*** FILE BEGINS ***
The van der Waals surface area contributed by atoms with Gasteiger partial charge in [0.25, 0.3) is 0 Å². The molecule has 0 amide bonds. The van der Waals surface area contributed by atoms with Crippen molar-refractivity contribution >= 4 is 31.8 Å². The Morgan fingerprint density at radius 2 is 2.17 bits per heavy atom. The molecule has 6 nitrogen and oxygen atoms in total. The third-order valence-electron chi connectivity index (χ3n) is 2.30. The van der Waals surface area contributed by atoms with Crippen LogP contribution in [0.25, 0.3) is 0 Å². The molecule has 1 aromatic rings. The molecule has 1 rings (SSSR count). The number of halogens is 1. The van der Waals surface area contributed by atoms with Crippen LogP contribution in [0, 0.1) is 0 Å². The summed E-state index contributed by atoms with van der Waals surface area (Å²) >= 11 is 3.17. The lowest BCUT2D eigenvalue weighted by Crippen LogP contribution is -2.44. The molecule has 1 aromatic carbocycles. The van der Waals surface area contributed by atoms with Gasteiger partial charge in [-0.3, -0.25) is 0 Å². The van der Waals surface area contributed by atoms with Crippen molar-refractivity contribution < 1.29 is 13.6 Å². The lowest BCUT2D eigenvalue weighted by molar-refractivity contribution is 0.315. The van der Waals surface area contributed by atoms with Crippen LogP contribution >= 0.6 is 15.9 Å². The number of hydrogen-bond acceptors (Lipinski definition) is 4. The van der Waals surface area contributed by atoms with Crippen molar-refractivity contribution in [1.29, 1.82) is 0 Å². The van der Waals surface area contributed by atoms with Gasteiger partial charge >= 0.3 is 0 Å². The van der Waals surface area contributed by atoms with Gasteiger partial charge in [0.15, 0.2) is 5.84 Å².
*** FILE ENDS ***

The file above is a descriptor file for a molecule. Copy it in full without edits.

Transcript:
The van der Waals surface area contributed by atoms with Gasteiger partial charge in [0.25, 0.3) is 0 Å². The molecule has 0 amide bonds. The van der Waals surface area contributed by atoms with Crippen molar-refractivity contribution >= 4 is 31.8 Å². The Morgan fingerprint density at radius 2 is 2.17 bits per heavy atom. The molecule has 6 nitrogen and oxygen atoms in total. The third-order valence-electron chi connectivity index (χ3n) is 2.30. The van der Waals surface area contributed by atoms with Crippen LogP contribution in [0.25, 0.3) is 0 Å². The molecule has 1 aromatic rings. The molecule has 1 rings (SSSR count). The number of halogens is 1. The van der Waals surface area contributed by atoms with Crippen LogP contribution in [0, 0.1) is 0 Å². The summed E-state index contributed by atoms with van der Waals surface area (Å²) >= 11 is 3.17. The lowest BCUT2D eigenvalue weighted by Crippen LogP contribution is -2.44. The molecule has 1 aromatic carbocycles. The van der Waals surface area contributed by atoms with Gasteiger partial charge in [-0.3, -0.25) is 0 Å². The van der Waals surface area contributed by atoms with Crippen molar-refractivity contribution < 1.29 is 13.6 Å². The lowest BCUT2D eigenvalue weighted by molar-refractivity contribution is 0.315. The van der Waals surface area contributed by atoms with Crippen LogP contribution >= 0.6 is 15.9 Å². The number of hydrogen-bond acceptors (Lipinski definition) is 4. The van der Waals surface area contributed by atoms with Crippen molar-refractivity contribution in [1.29, 1.82) is 0 Å². The van der Waals surface area contributed by atoms with Gasteiger partial charge >= 0.3 is 0 Å². The van der Waals surface area contributed by atoms with Gasteiger partial charge in [0.15, 0.2) is 5.84 Å².